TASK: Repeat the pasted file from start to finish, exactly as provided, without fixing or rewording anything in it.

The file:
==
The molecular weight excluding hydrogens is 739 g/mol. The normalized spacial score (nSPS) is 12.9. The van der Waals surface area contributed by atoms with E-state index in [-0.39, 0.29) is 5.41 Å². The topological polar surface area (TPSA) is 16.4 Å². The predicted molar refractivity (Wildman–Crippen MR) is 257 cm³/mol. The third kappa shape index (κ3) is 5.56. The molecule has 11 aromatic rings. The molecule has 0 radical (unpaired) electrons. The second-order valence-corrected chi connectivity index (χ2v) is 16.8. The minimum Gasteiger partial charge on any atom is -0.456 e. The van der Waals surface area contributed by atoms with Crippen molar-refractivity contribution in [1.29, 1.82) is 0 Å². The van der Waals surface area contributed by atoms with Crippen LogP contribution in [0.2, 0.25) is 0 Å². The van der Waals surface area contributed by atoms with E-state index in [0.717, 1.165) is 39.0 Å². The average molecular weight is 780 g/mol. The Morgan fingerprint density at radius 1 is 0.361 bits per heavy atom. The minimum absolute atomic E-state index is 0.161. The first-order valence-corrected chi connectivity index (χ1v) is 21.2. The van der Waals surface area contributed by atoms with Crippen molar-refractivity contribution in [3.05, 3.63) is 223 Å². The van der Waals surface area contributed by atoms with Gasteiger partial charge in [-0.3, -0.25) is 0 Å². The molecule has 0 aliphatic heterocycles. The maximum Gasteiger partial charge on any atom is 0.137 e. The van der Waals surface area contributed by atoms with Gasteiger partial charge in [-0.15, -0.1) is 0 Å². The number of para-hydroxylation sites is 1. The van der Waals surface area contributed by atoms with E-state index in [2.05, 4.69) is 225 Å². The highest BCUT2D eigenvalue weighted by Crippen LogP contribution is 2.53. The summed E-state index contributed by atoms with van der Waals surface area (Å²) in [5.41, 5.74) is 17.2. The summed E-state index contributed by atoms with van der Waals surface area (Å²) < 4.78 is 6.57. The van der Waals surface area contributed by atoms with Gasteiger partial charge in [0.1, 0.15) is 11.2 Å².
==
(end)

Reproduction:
The molecular weight excluding hydrogens is 739 g/mol. The normalized spacial score (nSPS) is 12.9. The van der Waals surface area contributed by atoms with E-state index in [-0.39, 0.29) is 5.41 Å². The topological polar surface area (TPSA) is 16.4 Å². The predicted molar refractivity (Wildman–Crippen MR) is 257 cm³/mol. The third kappa shape index (κ3) is 5.56. The molecule has 11 aromatic rings. The molecule has 0 radical (unpaired) electrons. The second-order valence-corrected chi connectivity index (χ2v) is 16.8. The minimum Gasteiger partial charge on any atom is -0.456 e. The van der Waals surface area contributed by atoms with Crippen molar-refractivity contribution in [1.29, 1.82) is 0 Å². The van der Waals surface area contributed by atoms with Crippen LogP contribution in [0.2, 0.25) is 0 Å². The van der Waals surface area contributed by atoms with E-state index in [0.717, 1.165) is 39.0 Å². The average molecular weight is 780 g/mol. The Morgan fingerprint density at radius 1 is 0.361 bits per heavy atom. The minimum absolute atomic E-state index is 0.161. The first-order valence-corrected chi connectivity index (χ1v) is 21.2. The van der Waals surface area contributed by atoms with Crippen molar-refractivity contribution in [3.05, 3.63) is 223 Å². The van der Waals surface area contributed by atoms with Gasteiger partial charge in [-0.3, -0.25) is 0 Å². The molecule has 0 aliphatic heterocycles. The maximum Gasteiger partial charge on any atom is 0.137 e. The van der Waals surface area contributed by atoms with Gasteiger partial charge in [-0.15, -0.1) is 0 Å². The number of para-hydroxylation sites is 1. The van der Waals surface area contributed by atoms with E-state index in [2.05, 4.69) is 225 Å². The highest BCUT2D eigenvalue weighted by Crippen LogP contribution is 2.53. The summed E-state index contributed by atoms with van der Waals surface area (Å²) in [5.41, 5.74) is 17.2. The summed E-state index contributed by atoms with van der Waals surface area (Å²) < 4.78 is 6.57. The van der Waals surface area contributed by atoms with Gasteiger partial charge in [0.1, 0.15) is 11.2 Å².